Shoulder pain is one of the most common reasons we see our patients modifying and slowing down in workouts, or even having to miss workouts because of the pain. Many movements in the gym require using the shoulders for stability and power – bench press, overhead press and snatches, to name a few. With proper form and proper movement patterns, these activities should be painless. But a change in volume, speed, type of program or even a change in lifestyle (such as sitting all day) may end up creating the perfect environment for shoulder pain. The most common injury is shoulder impingement and pain in the front of the shoulder, which is often a sign of a possible future rotator cuff tear.
Stand with your heels against the wall. Try to bring the back of the legs, the glutes, shoulder blades and back of the head against the wall. Bring your arms up in Position #2 and keep your wrists and elbows flat against the wall. Your goal through this entire movement is to keep everything flat against the wall! Move your arms up and down as in the picture, while maintaining contact with the wall.
Stand in the doorway with your arm in a 90 degree position. The inside part of your elbowshould rest on the doorframe along with the palm of your hand. Gently lean forward and you should feel a nice comfortable stretch in your chest.
Affix a resistance band to an upright bar. Stand facing the bar, holding each end of the band with your forearms together and hands in front of your face. Open your arms to a “W” position, then reach towards the ceiling to a “Y” position. Hold for 2 seconds and slowly return to the “W”, then the starting position. Repeat 15 times.
One of my favorites! Take a stance with feet about shoulder-width apart. Have a slight bend in your knees. Using the hip hinge, lean forward while keeping your back straight. Let your arms hang down in front of you with your palms facing away from you. Pull your arms up with your hands going straight to the lower portion of your rib cage. You should feel a squeeze in your latissimus dorsi muscles.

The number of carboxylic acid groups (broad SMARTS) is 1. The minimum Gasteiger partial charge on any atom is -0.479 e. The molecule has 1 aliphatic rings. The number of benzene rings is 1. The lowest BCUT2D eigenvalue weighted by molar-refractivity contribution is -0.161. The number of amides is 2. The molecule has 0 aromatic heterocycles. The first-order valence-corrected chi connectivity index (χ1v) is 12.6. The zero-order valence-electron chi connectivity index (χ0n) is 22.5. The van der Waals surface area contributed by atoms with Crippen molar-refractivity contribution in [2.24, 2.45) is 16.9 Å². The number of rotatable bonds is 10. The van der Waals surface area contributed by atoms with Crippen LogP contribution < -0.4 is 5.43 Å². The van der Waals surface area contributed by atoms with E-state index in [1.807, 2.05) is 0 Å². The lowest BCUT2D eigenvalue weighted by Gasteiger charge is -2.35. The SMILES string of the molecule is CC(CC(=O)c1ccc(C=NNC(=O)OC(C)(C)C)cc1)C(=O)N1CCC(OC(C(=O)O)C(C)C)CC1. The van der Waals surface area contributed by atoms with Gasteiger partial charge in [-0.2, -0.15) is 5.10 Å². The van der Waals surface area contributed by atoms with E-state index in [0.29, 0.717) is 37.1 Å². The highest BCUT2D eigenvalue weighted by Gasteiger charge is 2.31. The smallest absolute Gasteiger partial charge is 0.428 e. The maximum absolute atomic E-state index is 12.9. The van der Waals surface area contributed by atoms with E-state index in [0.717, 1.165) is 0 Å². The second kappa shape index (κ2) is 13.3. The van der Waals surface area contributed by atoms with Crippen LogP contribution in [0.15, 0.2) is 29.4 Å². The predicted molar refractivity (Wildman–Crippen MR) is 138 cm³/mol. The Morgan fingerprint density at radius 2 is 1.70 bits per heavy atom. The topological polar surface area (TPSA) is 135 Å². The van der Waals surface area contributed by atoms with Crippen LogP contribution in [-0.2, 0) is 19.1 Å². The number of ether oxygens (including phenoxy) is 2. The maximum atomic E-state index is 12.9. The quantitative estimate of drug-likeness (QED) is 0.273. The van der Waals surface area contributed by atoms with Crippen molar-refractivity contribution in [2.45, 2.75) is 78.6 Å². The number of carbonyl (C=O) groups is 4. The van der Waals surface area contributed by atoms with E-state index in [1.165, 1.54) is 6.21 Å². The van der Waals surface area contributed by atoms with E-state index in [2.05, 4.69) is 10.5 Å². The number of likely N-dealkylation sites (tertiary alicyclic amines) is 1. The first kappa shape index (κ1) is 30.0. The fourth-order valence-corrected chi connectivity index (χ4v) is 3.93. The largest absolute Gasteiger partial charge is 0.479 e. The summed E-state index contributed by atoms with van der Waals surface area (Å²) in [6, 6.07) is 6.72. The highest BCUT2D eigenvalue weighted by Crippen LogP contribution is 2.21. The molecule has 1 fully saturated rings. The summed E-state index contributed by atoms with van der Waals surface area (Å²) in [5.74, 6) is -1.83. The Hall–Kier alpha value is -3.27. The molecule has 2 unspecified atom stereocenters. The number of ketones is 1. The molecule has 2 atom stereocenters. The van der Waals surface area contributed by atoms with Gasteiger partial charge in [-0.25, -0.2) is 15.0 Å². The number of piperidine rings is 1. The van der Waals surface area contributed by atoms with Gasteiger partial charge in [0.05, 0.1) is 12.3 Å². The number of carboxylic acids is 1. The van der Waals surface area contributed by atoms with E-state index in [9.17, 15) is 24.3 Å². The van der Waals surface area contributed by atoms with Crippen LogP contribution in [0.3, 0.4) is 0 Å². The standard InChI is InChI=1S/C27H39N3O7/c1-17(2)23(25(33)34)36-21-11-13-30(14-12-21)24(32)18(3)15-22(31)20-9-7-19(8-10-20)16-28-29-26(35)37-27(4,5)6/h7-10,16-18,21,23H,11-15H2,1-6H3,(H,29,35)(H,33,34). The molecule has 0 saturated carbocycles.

Starting on your hands and knees, make sure your hands are on the floor directly
underneath your shoulder. Straighten your arms out and begin slowly rocking left and right, then try front to back. Once you’ve mastered those, try moving around in a circle!
Lie on your back. Using your right arm ONLY, try to roll onto your stomach (Position 1). Once you’ve made it onto your stomach (Position 2), then using ONLY the right arm, roll onto your back (Position 3)! ! Switch hands and repeat. You’ll notice some directions are easier than others. This is a great core workout too!
The information above should not substitute medical advice. When sharp and/or achy pain persists for more than 24-36 hours and is consistently painful, you should immediately consult with a trained medical professional. This could be your chiropractor, physical therapist, orthopedist or MD). If managed within a timely manner, shoulder pain can be addressed and resolved with the correct applications.
Dr. Chad Cohle understands from firsthand experience the frustration of injuries and the common nagging pains that athletes experience year after year. A central Pennsylvania native, Dr. Cohle loved athletics from a young age, playing high school and then college sports (volleyball, football, basketball). When he started experiencing sharp pains between his shoulder blades that severely limited his basketball training, he received treatment from a chiropractor and found significant relief.
During his treatment for this injury, Dr. Cohle also found his calling. He knew he was passionate about helping athletes eliminate pain and improve performance. Chiropractic became his path to do this.
While attending Palmer College of Chiropractic, he continued to feed his passion for treating athletes by becoming a member and active participant in Sports Council, traveling to many sporting events around the area, treating athletes.